One question arises about the acceptance of spreadsheets like raw data. There was in fact a limitation in this study, since the research team assumed that images, pdf, and word processor files are not raw data because they do not allow statistical analysis. However, an image can constitute a first glance into an issue; thus, it can be raw data as well. This limitation will be corrected in further studies. There are some concerns that come up about the data sharing process being that nobody knows if the supplementary material is consulted or not, since the additional citations to the supplementary material are invisible. This concern could be solved by adding the supplementary material to the references section of the article.

Trying to answer the question that entitles this commentary, we do not know whether promoting the sharing of research data is the response for the new decade challenges in reproductive biology; we can only ensure that the collective is stronger than the individual. This effort of sharing data must be accompanied of a pedagogical intervention as early as possible about the importance of sharing discoveries, as well as a standardization of rules and processes used by the scientific community to share data following the FAIR principles (Findable, Accessible, Interoperable, Reusable) [18]. In this way, we highlight the need for robust indicators that serve to adequately and reliably measure the practice of data sharing, including clear mechanisms for citing data and accounting for these citations as valuable material. We also highlight the need for effective incentives for researchers who share their data (in terms of prestige, positive scores in competitive projects, access to better funding, etc.) and intuitive infrastructures including data repositories and useful ways to share supplementary material. Thus, it is necessary to pay attention to the reproductive biology area, because the growth of this practice involves significant changes in the way of doing and communicating science.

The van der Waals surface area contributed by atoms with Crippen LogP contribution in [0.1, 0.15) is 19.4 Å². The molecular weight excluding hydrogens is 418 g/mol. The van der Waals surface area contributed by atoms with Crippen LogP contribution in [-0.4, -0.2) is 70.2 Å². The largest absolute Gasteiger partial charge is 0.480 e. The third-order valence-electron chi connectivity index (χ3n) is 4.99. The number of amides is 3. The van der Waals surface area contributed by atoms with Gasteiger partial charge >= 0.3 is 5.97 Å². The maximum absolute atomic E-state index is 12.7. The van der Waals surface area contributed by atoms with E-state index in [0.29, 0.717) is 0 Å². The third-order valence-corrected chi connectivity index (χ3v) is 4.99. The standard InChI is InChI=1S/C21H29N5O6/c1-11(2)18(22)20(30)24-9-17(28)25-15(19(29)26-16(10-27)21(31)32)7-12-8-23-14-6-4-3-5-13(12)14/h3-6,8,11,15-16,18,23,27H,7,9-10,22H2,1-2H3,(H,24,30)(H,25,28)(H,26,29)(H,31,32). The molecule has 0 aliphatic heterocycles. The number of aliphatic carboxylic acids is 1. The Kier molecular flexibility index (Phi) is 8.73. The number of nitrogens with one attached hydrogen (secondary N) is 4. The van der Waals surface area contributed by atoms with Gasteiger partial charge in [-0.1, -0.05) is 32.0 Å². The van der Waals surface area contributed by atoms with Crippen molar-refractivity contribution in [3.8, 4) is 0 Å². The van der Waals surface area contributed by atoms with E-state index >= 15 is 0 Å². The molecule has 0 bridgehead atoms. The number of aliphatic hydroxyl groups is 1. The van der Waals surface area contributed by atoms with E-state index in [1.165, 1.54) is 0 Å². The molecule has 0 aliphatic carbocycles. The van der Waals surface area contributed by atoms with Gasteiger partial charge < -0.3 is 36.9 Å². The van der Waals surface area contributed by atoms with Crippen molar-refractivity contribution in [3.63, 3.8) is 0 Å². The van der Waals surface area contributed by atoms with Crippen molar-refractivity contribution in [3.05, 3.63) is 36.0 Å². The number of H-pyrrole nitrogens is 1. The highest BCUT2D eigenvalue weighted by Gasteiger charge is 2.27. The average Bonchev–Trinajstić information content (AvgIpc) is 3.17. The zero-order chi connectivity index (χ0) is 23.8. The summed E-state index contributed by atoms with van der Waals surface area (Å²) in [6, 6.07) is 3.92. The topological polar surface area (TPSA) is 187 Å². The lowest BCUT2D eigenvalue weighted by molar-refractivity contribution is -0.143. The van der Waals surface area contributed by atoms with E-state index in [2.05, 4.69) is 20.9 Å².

Data Availability

The data generated and used during this research are openly available from public repository at DOI:


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This work benefited from assistance by Spanish Ministry of Science and Innovation (PID2019-105708RB-C22, PID2019-108579RB-I00 and BES-2016-079394) and the CIBERONC (CB16/12/00350).

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AVI and RAB conceived the design of the study. ASC and RLD completed the data collection and the data analysis. AVI coordinated the results section. ASC, RLD, RAB, and AVI collaborated to write the paper.

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Correspondence to A. Sixto-Costoya.

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Sixto-Costoya, A., Lucas-Domínguez, R., Aleixandre-Benavent, R. et al. Is Sharing Datasets the Answer to the New Challenges of Reproductive Biology Research?. Reprod. Sci. 28, 1023–1025 (2021).

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  • Data sharing
  • Datasets
  • Reproductive biology
  • Supplementary material
  • Raw data